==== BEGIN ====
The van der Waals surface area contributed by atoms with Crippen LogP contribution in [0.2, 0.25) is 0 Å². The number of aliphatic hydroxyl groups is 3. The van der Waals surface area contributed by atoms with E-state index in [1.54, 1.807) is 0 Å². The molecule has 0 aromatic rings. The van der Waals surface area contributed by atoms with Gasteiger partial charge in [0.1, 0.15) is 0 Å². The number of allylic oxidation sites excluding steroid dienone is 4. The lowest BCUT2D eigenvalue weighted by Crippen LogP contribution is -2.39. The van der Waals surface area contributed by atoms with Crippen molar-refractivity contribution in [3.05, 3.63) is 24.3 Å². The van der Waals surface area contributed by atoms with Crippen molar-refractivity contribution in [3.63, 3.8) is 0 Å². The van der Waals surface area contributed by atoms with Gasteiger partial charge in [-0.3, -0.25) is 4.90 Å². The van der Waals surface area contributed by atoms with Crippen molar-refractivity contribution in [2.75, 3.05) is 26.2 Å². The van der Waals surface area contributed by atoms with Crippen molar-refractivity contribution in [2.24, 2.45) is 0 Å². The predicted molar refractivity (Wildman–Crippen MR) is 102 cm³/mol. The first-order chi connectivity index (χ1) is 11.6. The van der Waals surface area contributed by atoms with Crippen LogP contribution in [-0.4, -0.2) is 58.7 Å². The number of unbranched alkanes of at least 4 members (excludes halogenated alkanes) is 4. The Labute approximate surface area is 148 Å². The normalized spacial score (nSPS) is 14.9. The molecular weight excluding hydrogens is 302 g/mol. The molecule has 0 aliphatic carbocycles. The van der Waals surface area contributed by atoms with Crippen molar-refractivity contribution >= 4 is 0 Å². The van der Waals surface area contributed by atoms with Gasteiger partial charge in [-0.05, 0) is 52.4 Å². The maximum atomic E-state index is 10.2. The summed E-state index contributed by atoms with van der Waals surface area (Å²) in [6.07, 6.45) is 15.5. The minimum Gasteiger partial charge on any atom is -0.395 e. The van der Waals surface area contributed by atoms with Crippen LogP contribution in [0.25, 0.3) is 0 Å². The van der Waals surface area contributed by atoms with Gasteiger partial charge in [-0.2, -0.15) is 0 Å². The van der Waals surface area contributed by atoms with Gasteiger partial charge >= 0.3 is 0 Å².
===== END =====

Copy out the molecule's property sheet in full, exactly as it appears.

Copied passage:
The van der Waals surface area contributed by atoms with Crippen LogP contribution in [0.2, 0.25) is 0 Å². The number of aliphatic hydroxyl groups is 3. The van der Waals surface area contributed by atoms with E-state index in [1.54, 1.807) is 0 Å². The molecule has 0 aromatic rings. The van der Waals surface area contributed by atoms with Gasteiger partial charge in [0.1, 0.15) is 0 Å². The number of allylic oxidation sites excluding steroid dienone is 4. The lowest BCUT2D eigenvalue weighted by Crippen LogP contribution is -2.39. The van der Waals surface area contributed by atoms with Crippen molar-refractivity contribution in [3.05, 3.63) is 24.3 Å². The van der Waals surface area contributed by atoms with Crippen molar-refractivity contribution in [3.63, 3.8) is 0 Å². The van der Waals surface area contributed by atoms with Gasteiger partial charge in [-0.3, -0.25) is 4.90 Å². The van der Waals surface area contributed by atoms with Crippen molar-refractivity contribution in [2.75, 3.05) is 26.2 Å². The van der Waals surface area contributed by atoms with Crippen molar-refractivity contribution in [2.24, 2.45) is 0 Å². The predicted molar refractivity (Wildman–Crippen MR) is 102 cm³/mol. The first-order chi connectivity index (χ1) is 11.6. The van der Waals surface area contributed by atoms with Crippen LogP contribution in [-0.4, -0.2) is 58.7 Å². The number of unbranched alkanes of at least 4 members (excludes halogenated alkanes) is 4. The Labute approximate surface area is 148 Å². The normalized spacial score (nSPS) is 14.9. The molecular weight excluding hydrogens is 302 g/mol. The molecule has 0 aliphatic carbocycles. The van der Waals surface area contributed by atoms with Crippen molar-refractivity contribution >= 4 is 0 Å². The van der Waals surface area contributed by atoms with Gasteiger partial charge in [-0.05, 0) is 52.4 Å². The maximum atomic E-state index is 10.2. The summed E-state index contributed by atoms with van der Waals surface area (Å²) in [6.07, 6.45) is 15.5. The minimum Gasteiger partial charge on any atom is -0.395 e. The van der Waals surface area contributed by atoms with Crippen LogP contribution in [0.25, 0.3) is 0 Å². The van der Waals surface area contributed by atoms with Gasteiger partial charge in [-0.2, -0.15) is 0 Å². The van der Waals surface area contributed by atoms with Gasteiger partial charge >= 0.3 is 0 Å².